! Myofibril hypertrophy is an increase in the cross-sectional area and mass of the myofibrils due to an increased workload. This, in turn, increases the size and mass of the muscle cell. On the other hand, sarcoplasmic hypertrophy is an increase in the cross-sectional area due to an increase in the volume of sarcoplasm within the muscle cell. Figure 2 shows a cross sectional view of a muscle cell after experiencing sarcoplasmic and myofibrillar hypertrophy respectively.

Figure 2. Cross sectional view of a muscle cell after experiencing sarcoplasmic and myofibrillar hypertrophy

Myofibril hypertrophy occurs when muscles are overloaded (placed under a greater stress than they are used to) during an exercise. This excess load damages the individual muscle cells and fibers. In response to the damage, the muscle will begin to heal with the assistance of satellite cells. Satellite cells are single-nucleus cells located on the outer surface of muscle fibers. They aid in growing and repairing muscle cells. Most of the time, satellite cells lie dormant, but when muscle cells are damaged, satellite cells multiply and the daughter cell (the cell produced after the satellite cell has reproduced) will attach itself to the damaged muscle cell. This leads to an increase in the size of the myofibrils within the muscle cell and therefore an increase in the size and strength of the muscle fibers. Figure 3 shows the process of satellite cells adhering to a damaged muscle cell in order to repair the damage. Note that the repaired muscle cell is larger and stronger than it was initially, due to the addition of satellite daughter cells.

Figure 3. Shows the process of satellite cell fusion in order to repair a damaged muscle cell

! A basic understanding of the hypertrophic process is important for anyone interested in beginning a strength and fitness regimen. Without this understanding, many people blindly follow strength and fitness plans, never understanding why they need to push themselves and overload their muscles to see results. Myofibril hypertrophy in particular will lead to increases in muscular strength and size. This information will help the casual exerciser become his or her own personal trainer, without the excessive cost. This concept along with a bit of motivation will help anyone achieve his or her strength and fitness goals. With the right approach, fitness training can make daily tasks and activities easier for people in all walks of life. ! !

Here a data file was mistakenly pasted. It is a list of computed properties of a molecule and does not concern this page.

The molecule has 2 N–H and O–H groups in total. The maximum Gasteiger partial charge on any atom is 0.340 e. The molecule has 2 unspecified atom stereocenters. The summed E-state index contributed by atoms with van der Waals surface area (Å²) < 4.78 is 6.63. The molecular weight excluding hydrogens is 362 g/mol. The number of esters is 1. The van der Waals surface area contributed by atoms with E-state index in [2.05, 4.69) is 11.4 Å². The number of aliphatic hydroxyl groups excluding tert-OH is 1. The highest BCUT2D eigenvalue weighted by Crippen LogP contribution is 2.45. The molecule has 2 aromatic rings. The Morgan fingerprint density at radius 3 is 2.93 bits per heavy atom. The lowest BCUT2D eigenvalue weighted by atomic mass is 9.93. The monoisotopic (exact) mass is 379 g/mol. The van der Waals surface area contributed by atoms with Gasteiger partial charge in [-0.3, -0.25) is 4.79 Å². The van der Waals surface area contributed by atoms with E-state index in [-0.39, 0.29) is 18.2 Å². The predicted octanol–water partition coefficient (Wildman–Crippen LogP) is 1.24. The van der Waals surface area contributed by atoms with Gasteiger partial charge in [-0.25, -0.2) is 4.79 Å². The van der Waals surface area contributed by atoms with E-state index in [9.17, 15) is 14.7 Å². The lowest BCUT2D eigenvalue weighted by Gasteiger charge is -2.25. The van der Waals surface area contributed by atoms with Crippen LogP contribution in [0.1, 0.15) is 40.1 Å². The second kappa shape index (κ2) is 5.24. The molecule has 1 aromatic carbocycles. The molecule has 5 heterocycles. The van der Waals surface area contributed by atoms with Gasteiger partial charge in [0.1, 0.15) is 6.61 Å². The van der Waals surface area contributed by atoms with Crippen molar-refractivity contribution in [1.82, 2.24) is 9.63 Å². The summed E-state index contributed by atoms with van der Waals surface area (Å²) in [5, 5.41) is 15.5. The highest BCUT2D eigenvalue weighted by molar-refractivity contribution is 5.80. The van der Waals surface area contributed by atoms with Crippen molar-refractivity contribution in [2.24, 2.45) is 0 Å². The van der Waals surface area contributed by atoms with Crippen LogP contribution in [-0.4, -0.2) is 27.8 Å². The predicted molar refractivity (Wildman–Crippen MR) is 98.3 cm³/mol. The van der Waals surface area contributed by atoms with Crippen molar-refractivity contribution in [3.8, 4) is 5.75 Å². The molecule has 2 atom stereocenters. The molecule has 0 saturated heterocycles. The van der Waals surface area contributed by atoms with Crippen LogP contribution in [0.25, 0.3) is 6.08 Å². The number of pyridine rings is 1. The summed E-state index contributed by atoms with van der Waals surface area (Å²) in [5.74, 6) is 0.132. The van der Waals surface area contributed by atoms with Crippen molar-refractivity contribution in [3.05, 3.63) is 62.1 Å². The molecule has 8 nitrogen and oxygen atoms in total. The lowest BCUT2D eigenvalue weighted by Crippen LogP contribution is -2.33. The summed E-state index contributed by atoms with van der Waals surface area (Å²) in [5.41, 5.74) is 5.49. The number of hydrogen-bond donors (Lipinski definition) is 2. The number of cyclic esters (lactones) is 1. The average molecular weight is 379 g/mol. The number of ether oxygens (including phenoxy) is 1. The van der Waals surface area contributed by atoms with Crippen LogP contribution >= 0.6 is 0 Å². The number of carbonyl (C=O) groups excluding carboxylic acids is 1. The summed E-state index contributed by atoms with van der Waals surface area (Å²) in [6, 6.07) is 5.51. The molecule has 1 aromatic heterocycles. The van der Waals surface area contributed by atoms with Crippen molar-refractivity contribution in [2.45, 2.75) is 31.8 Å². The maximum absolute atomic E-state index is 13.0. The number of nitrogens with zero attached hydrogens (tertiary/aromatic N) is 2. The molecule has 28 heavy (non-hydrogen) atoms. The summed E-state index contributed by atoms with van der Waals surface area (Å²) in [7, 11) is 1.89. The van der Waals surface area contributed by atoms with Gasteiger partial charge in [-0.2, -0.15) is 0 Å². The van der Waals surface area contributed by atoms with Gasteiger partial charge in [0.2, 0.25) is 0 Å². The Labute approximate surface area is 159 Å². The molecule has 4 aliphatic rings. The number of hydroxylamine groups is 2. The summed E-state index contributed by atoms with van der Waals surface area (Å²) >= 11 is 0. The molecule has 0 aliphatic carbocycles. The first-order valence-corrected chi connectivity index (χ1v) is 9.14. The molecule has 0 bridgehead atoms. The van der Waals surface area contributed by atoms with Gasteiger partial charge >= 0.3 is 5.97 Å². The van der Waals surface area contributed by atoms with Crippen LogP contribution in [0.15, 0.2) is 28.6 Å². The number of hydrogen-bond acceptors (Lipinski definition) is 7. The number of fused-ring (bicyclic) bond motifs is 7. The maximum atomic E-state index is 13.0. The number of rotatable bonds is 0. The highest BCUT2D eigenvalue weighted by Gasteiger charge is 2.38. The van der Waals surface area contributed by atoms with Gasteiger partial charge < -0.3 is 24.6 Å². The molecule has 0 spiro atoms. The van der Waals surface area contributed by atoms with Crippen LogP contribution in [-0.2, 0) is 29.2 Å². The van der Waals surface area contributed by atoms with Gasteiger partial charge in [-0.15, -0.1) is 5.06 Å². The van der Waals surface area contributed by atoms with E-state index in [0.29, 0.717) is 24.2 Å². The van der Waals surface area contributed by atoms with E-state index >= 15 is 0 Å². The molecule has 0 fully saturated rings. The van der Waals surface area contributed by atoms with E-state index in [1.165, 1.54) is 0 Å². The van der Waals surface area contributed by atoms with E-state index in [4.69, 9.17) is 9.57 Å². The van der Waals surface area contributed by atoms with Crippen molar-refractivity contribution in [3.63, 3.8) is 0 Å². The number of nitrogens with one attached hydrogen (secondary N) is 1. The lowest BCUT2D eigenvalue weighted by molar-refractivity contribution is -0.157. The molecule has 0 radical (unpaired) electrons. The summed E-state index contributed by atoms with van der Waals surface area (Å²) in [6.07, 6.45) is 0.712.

Content Chee, Rosie. Hypertrophy and Physiology How To Lift Weights To Maximize Mass. Bodybuilding.com, 10 August 2010, Web, 2 March 2014, <http://www.bodybuilding.com/fun/muscle-hypertrophyphysiology-how-to-lift-weights-maximize-mass.htm> Hernandez, Richard Joshua and Len Kravitz. The Mystery of Skeletal Muscle Hypertrophy. Skeletal Muscle Hypertrophy, Web, 2 March 2014, <http://www.unm.edu/~lkravitz/Article%20folder/hypertrophy.html> Scudder, Will. Hypertrophy and Muscle Growth. Muscle & Strength, Web, 2 March 2014, <http://www.muscleandstrength.com/articles/hypertrophy-andmuscle-growth.html> Figures Figure 1: (see Scudder) Figure 2 (modified from): Luke, Myofibrillar vs Sarcoplasmic Muscle Hypertrophy. Fitness 101. 14 January 2014, Web, 4 March 2014, <http://www.fitness101.co.uk/2013/myofibrillar-vs-sarcoplasmic-muscle-hypertrophy/> Figure 3 (modified from): Bruusgaard, J.C. Myonuclei acquired by overload exercise precede hypertrophy and are not lost on detraining. Proceedings of the National Academy of Sciences of the United States of America, 24 August 2010, Web, 2 March 2014, <http://www.pnas.org/content/107/34/15111/F6.expansion.html>